Well itâ€™s that time of year when several species of fish begin migrating upstream.Â Now that we are in mid February we know that spring isnâ€™t far away. The days are getting noticeably longer and the sun is getting higher in the sky. Even though it is still cold outside, the increased solar radiation has helped the current work on eroding the ice covering on the Maumee river. Walleyes, northern pike and steelhead trout are all early-spring spawners. While the northerns head for the marshes for procreation, the walleyes and steelhead stick with the rivers.Walleyes on their spawning run need cover and areas to rest. The current is both their friend and their enemy. The riverâ€™s flow guides them upstream,Â and they take the path of least resistance and rest often. They stay near the bottom where they are more protected and the current is the slowest.Â Logs, large rocks and manmade structures such as wing dams and bridge abutments provide cover and block the current. Rock and clay ledges and other factors that make the bottom uneven create rest areas where the current is greatly reduced. Similarly, along the edge of a river an uneven bank creates friction and produces side eddies. The slot between the eddy and the main current is a prime resting area for migrating walleyes. There is almost no current in the slot, but the fish can easily slide back into the flow and head upstream when it is ready.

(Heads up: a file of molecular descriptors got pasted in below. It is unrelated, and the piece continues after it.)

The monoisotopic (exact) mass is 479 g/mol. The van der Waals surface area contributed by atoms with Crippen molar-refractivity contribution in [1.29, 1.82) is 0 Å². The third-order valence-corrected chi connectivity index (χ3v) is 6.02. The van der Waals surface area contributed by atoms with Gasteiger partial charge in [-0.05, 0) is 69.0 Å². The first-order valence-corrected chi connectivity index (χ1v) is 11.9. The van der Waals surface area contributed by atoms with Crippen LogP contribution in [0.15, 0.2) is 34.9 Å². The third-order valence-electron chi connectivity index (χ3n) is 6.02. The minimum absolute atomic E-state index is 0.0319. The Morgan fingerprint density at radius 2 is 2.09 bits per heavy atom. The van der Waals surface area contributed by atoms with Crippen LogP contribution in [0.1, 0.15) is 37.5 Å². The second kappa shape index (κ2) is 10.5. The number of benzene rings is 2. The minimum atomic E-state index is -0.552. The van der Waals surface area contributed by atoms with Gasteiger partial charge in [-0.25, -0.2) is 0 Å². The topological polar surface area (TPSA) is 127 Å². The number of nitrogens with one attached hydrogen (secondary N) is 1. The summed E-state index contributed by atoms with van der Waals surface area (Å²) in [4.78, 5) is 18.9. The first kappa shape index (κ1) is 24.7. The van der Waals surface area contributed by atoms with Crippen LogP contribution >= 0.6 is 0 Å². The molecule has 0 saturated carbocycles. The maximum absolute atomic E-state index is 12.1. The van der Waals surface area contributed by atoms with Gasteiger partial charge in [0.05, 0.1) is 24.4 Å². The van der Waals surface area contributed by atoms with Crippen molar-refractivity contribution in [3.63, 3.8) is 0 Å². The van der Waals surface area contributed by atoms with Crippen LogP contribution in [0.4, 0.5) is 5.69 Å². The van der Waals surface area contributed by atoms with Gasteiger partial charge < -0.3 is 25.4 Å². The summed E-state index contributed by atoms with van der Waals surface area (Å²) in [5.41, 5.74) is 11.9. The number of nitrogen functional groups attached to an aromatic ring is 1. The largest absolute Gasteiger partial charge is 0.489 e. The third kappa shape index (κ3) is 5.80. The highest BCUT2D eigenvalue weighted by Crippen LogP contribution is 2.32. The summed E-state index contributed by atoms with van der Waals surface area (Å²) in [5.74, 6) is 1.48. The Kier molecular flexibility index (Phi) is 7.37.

Walleyes donâ€™t make nests or spawning beds. They just broadcast their eggs and milt over a rocky bottom with moderate current. When fishing the river, it is important to concentrate in areas with a firm substrate. While you can intercept walleyes on their way to the spawning grounds, they will usually be more concentrated in the areas where they spawn.
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